The point is our domestic waste is no good for living creatures to consume.  No matter what system you are using everything you pour down the sink immediately becomes an environmental problem including pharmaceuticals, cleaning products, personal care products, and coffee. The behaviour of households over the last ten years has changed dramatically due to greater consumption of a range of products.  Product selection impacts our waste water and our waterways.  Ironically, the fact we now understand how precious water is, maybe simply because it costs more, means we have shorter showers, turn off the tap sooner, and divert grey water in some cases. This actually leads to higher concentrations of toxins entering STPs (treatment systems).  Micro plastics are being found in large waterways around the world.  Take Lake Erie for example had the highest density, averaging somewhere around 80,000 particles of microplastic per km2.  Micro-plastic particles, defined here as particles of less than 5mm in size, can arise through four separate processes:deterioration of larger plastic fragments;direct release of micro particles into waterways and via wastewater treatment;accidental loss of industrial raw materials during transport or trans-shipment, at sea or into surface waterways;discharge of http://www.greenfacts.org/glossary/pqrs/sewage.htm.  
No matter how you look at it, pouring plastic down the drain is a very very bad idea, and simply doesn’t need to happen at all. By the way don’t forget caffeine is also a contaminant that finds it’s way into streams and rivers.  Tipping coffee grounds on the garden is much better!

Guest
BristolDavidson
1 year 2 days ago

@Anonymous You  used to know the truth: water treatment safely removes all non-water products (including germs).

Now, you accept a concept of lies by a “dirt person” who obviously has never read a wikipedia article on how water is processed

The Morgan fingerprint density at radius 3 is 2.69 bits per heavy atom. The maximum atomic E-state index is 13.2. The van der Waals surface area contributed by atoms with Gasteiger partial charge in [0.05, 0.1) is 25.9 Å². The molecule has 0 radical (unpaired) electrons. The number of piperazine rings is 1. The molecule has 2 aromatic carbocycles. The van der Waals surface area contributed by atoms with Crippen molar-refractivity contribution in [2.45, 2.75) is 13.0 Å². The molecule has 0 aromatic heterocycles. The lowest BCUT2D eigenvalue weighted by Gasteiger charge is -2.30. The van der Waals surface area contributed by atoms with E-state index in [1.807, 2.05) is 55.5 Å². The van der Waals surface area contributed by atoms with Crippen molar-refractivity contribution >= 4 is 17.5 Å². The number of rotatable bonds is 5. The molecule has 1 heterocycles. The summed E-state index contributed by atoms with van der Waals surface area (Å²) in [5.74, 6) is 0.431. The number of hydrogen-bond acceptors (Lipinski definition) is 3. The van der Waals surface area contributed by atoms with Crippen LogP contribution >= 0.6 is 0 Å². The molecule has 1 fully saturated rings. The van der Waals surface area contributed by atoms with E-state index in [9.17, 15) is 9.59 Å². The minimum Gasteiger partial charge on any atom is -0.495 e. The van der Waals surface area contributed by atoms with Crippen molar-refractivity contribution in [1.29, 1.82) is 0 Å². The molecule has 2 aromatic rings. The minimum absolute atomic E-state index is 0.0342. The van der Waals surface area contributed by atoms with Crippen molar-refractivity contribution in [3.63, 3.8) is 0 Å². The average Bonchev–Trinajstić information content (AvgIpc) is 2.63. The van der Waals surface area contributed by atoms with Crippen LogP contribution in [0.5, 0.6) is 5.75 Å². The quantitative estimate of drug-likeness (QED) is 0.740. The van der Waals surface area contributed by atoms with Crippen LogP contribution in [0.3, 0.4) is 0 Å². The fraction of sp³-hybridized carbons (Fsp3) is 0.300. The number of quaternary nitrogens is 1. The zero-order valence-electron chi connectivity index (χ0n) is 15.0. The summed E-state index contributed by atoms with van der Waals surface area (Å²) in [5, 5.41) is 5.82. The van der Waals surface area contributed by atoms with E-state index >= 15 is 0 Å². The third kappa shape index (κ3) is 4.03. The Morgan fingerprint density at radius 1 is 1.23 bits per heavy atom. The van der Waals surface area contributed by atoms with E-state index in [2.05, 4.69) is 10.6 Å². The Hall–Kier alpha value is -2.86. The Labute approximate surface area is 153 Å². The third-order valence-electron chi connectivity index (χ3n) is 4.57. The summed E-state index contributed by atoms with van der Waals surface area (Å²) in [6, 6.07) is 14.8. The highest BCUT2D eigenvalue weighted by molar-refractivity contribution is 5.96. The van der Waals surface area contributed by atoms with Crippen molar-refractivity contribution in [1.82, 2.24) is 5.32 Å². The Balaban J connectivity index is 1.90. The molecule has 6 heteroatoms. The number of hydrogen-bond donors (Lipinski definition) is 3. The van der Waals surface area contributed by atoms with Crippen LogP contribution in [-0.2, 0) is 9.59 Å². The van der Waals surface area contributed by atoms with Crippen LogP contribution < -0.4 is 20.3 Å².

Guest
BristolDavidson
1 year 2 days ago

@Burbanmom This blog is not research. This blog is re-puked information from other non-researchers.

If it was researched the author would never have “written” it because she would know that 1) any thing not water is filtered out at water treatment plants and 2) if it werent, we’d have a lot more disease floating around in lakes and streams.

Guest
BristolDavidson
1 year 2 days ago

@Fake Plastic Fish in a landfill – the water is not sewage treated.

down the drain the filters catch everything that is not water.  (Yep, even germs.)

Don’t believe the hype.  Use your brain.

Guest
BristolDavidson
1 year 2 days ago

@christyb Oh geez.  Here’s an idea:  use your product. Then up cycle the bottle?

So naive.  Cute.

Guest
BristolDavidson
1 year 2 days ago

@Allie internet is so revolting and unnecessary, i see you are still using it though?

Guest
BristolDavidson
1 year 2 days ago

@anonymous Isnt throwing an entire bottle of undiluted soap with beads just as bad  – if not worse because it cant biodegrade?

Guest
BristolDavidson
1 year 2 days ago

@Him Your computer is plastic.  Everyone freak out!

Guest
BristolDavidson
1 year 2 days ago

Joy Gallary If that was fact  – it is not –  then germs, disease, and viruses would be spreading through showers.

Guest
BristolDavidson
1 year 2 days ago

@Beth Terry Aparently you’ve never heard of this awesome novel idea called “recycling”.

So, no they don’t “end up in the environment”.  They end up in carpet.

Guest
BristolDavidson
1 year 2 days ago

@Joy Gallary If they are to tiny for the filters, then explain why disease isn’t more rampant due to water?

Derp.

Guest
BristolDavidson
1 year 2 days ago

@Mart Thank you! finally someone with some sense!

Guest
BristolDavidson
1 year 2 days ago

teaandolive your naivete is showing – the water must be processed at a treatment facility REMOVING ALL POLLUTANTS  (be it paper, urine, faeces, and yes…even plastic) from the water before it reaches the “environment”.   septic tanks with field lines do the same thing.

Guest
BristolDavidson
1 year 2 days ago

@rachel no – bees make wax.

Guest
BristolDavidson
1 year 2 days ago

So apparently you think your disease ridden water is being directly flushed in to streams and oceans? You’re naivete to the subject at hand is cute.

All gray water in city areas goes to sewage processing plants that filters anything other than water out of our water.

If you live in the middle of nowhere, the septic tank does the same thing.

Guest
elmcclell
1 year 12 days ago

@anonymous This makes it sound like it’s not a plastic: http://www.ewg.org/skindeep/ingredient/700123/ACRYLATES_COPOLYMER/

Guest
KarynBragman
1 year 24 days ago

It is listed at polyethylene or PE. it is also in a lot of crest toothpastes and as a dental hygienist I am finding it embedded in patients gums – I automatically recommend that they switch!

Guest
anonymous
1 year 1 month ago

@Fake Plastic Fish acrylates copolymer isn’t plastic? my bottle of softsoap with moisture beads has that in it and I am disappointed to think that I need to throw it out.

Guest
anonymous